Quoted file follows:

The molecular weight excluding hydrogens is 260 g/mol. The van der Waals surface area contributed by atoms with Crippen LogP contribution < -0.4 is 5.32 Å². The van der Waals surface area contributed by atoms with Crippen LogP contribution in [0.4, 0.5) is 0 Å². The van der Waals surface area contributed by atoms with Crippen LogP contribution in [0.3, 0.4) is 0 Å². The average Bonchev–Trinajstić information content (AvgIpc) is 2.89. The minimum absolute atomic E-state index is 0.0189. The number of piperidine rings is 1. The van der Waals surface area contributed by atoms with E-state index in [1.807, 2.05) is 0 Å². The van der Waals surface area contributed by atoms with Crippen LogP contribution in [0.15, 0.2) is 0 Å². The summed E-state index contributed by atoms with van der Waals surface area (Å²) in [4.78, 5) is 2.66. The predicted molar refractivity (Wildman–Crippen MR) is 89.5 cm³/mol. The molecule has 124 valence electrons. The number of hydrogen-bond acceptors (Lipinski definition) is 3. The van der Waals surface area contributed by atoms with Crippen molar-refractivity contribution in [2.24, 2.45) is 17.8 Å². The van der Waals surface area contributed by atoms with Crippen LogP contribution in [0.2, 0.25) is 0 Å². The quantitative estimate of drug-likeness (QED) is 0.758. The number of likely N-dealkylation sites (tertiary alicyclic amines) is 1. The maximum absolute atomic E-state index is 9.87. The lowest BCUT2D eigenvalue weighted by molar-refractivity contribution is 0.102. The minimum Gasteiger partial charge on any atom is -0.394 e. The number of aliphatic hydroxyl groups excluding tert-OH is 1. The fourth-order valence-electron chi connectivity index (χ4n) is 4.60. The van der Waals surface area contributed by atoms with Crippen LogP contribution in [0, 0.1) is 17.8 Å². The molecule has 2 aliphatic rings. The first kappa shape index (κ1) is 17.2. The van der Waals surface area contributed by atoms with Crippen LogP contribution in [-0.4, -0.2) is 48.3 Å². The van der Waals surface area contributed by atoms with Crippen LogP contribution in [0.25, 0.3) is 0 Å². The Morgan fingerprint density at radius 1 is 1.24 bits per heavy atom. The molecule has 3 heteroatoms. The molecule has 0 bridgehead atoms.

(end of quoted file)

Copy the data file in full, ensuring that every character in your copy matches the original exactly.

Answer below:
The molecular weight excluding hydrogens is 260 g/mol. The van der Waals surface area contributed by atoms with Crippen LogP contribution < -0.4 is 5.32 Å². The van der Waals surface area contributed by atoms with Crippen LogP contribution in [0.4, 0.5) is 0 Å². The van der Waals surface area contributed by atoms with Crippen LogP contribution in [0.3, 0.4) is 0 Å². The average Bonchev–Trinajstić information content (AvgIpc) is 2.89. The minimum absolute atomic E-state index is 0.0189. The number of piperidine rings is 1. The van der Waals surface area contributed by atoms with E-state index in [1.807, 2.05) is 0 Å². The van der Waals surface area contributed by atoms with Crippen LogP contribution in [0.15, 0.2) is 0 Å². The summed E-state index contributed by atoms with van der Waals surface area (Å²) in [4.78, 5) is 2.66. The predicted molar refractivity (Wildman–Crippen MR) is 89.5 cm³/mol. The molecule has 124 valence electrons. The number of hydrogen-bond acceptors (Lipinski definition) is 3. The van der Waals surface area contributed by atoms with Crippen molar-refractivity contribution in [2.24, 2.45) is 17.8 Å². The van der Waals surface area contributed by atoms with Crippen LogP contribution in [0.2, 0.25) is 0 Å². The quantitative estimate of drug-likeness (QED) is 0.758. The number of likely N-dealkylation sites (tertiary alicyclic amines) is 1. The maximum absolute atomic E-state index is 9.87. The lowest BCUT2D eigenvalue weighted by molar-refractivity contribution is 0.102. The minimum Gasteiger partial charge on any atom is -0.394 e. The number of aliphatic hydroxyl groups excluding tert-OH is 1. The fourth-order valence-electron chi connectivity index (χ4n) is 4.60. The van der Waals surface area contributed by atoms with Crippen LogP contribution in [0, 0.1) is 17.8 Å². The molecule has 2 aliphatic rings. The first kappa shape index (κ1) is 17.2. The van der Waals surface area contributed by atoms with Crippen LogP contribution in [-0.4, -0.2) is 48.3 Å². The van der Waals surface area contributed by atoms with Crippen LogP contribution in [0.25, 0.3) is 0 Å². The Morgan fingerprint density at radius 1 is 1.24 bits per heavy atom. The molecule has 3 heteroatoms. The molecule has 0 bridgehead atoms.